It is difficult to gauge the reactions of Iranians living in Iran because of the restrictions on communication within the country. A prominent tweet reposted by Shaun King, an outspoken civil rights advocate and journalist, claimed 82% of Iranians inside the country looked favorably upon Qasem Soleimani. This statistic originated from a 2019 study conducted by the University of Maryland’s School of Public Policy. This data was collected by interviewing 1,000 Iranians inside the country via phone interviews. The methodology of this study is problematic because it is a common belief in Iran that the government has all phones tapped, so how could Iranians comfortably express their true opinion over a presumably tapped phone?

A more credible study done in 2018 by the Group Analyzing and Measuring Attitudes in Iran (GAMAAN) surveyed over 19,000 Iranians, 80% of whom lived inside Iran, through a secure online survey platform shared via social media networks. Only 0.2% of respondents said they would vote for Qasem Soleimani in a free election. While I understand that not all of Soleimani’s supporters would vote for him for president, these findings are an indicator of Soleimani’s perceived popularity among Iranians.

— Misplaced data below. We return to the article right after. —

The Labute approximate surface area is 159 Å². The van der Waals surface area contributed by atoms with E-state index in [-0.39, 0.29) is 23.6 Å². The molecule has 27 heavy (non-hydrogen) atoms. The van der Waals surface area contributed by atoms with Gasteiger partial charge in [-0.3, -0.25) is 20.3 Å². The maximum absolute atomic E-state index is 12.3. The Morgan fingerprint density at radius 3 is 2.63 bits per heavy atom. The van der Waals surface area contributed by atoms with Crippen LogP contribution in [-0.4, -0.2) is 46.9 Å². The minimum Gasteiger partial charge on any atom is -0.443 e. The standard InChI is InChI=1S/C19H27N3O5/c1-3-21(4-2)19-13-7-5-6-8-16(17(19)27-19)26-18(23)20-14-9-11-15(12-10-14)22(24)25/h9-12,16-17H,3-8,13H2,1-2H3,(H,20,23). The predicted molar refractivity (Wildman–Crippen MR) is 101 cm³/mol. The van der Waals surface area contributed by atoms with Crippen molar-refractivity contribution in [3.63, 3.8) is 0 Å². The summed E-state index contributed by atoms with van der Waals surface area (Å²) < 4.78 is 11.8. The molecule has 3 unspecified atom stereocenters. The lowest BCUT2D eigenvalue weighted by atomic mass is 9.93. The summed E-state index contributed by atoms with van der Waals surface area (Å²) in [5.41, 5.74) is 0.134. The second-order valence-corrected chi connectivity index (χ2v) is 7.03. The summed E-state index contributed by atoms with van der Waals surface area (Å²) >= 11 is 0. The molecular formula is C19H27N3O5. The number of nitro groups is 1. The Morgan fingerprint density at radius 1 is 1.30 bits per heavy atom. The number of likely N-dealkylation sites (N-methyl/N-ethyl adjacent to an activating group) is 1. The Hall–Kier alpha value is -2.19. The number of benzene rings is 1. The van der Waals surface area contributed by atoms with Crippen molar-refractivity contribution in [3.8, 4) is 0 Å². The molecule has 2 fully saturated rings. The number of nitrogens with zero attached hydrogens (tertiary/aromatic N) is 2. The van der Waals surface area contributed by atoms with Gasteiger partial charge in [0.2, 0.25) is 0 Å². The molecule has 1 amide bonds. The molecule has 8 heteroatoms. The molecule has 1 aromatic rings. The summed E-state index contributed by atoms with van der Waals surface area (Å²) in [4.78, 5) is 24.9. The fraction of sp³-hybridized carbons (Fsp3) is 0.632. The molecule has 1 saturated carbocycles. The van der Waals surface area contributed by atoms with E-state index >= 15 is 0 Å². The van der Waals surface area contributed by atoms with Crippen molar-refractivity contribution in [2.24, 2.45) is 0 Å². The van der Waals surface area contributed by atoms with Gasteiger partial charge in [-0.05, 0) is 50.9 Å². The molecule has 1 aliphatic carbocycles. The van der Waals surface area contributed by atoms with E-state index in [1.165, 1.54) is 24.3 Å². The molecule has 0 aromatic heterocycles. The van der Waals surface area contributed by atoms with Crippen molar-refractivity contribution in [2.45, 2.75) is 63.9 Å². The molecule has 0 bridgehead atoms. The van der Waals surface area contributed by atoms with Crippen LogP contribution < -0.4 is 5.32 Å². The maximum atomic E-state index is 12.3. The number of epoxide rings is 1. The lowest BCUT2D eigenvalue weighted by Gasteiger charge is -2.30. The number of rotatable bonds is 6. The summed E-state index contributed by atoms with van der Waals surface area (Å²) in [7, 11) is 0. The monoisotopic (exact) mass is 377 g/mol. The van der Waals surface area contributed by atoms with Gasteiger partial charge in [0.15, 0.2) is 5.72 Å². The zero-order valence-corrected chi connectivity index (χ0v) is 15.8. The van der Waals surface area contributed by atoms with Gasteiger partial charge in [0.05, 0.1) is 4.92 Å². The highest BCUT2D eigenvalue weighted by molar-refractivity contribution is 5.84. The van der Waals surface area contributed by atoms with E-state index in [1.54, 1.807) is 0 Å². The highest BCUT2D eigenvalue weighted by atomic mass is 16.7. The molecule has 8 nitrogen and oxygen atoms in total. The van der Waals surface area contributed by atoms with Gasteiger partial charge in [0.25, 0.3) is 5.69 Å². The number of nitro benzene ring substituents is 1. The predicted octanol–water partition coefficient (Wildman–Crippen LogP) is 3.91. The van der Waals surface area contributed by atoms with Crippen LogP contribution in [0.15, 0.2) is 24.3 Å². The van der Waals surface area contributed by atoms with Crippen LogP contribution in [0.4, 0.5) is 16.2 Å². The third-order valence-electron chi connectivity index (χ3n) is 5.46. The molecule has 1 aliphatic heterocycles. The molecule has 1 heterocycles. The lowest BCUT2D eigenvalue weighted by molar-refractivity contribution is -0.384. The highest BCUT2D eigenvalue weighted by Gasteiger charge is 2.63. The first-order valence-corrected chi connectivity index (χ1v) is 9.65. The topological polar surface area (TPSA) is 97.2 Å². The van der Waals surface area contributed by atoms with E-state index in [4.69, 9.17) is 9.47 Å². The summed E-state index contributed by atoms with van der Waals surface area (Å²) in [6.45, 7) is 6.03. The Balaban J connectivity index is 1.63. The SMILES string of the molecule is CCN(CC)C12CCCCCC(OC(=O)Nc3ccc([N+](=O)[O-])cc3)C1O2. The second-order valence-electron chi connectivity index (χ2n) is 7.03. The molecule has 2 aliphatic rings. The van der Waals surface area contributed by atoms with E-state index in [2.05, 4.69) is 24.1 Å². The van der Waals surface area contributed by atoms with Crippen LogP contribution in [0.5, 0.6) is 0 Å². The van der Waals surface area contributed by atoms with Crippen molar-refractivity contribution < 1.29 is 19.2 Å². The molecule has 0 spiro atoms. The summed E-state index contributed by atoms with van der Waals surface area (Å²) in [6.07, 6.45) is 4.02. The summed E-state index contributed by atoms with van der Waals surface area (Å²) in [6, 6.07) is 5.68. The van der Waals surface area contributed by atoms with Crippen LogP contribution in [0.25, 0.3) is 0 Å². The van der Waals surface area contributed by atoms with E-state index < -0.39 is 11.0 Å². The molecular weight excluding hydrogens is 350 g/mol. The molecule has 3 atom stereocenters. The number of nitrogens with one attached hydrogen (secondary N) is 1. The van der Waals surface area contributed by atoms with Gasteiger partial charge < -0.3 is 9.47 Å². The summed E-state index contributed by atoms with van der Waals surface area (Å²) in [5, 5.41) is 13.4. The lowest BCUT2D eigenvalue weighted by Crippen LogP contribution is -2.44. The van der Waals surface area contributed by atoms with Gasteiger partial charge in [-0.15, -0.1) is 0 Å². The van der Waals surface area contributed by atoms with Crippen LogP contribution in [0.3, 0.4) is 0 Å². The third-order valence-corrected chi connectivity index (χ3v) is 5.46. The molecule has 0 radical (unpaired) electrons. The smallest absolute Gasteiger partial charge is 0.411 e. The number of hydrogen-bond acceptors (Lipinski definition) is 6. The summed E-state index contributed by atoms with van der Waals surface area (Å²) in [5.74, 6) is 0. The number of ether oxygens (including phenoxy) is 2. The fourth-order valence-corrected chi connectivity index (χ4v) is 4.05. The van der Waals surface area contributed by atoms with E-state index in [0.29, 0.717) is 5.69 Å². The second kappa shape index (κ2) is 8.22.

Prominent American news media outlets have brought on foreign policy experts and political analysts to weigh in on the escalating tensions with the Iranian regime, deafening the public to important matters at hand. Republicans have proudly supported the “accomplishment” of Trump in ordering the airstrike that killed a terrorist. Democrats have expressed their fears of what the regime and its allies may do, and have focused on how the crisis is Trump’s way of diverting attention from his impeachment.

Since the UIA Flight 752 crash, U.S. media coverage has diminished because the crisis no longer appeals to the U.S. public or the political agenda of U.S. politicians. But the crisis in Iran is not just a political matter: it is a matter of human rights and holding a corrupt regime accountable. These events remain relevant to millions of innocent Iranians who continue to live through the dire conditions, even if they’re not deemed important enough to be covered by U.S. media.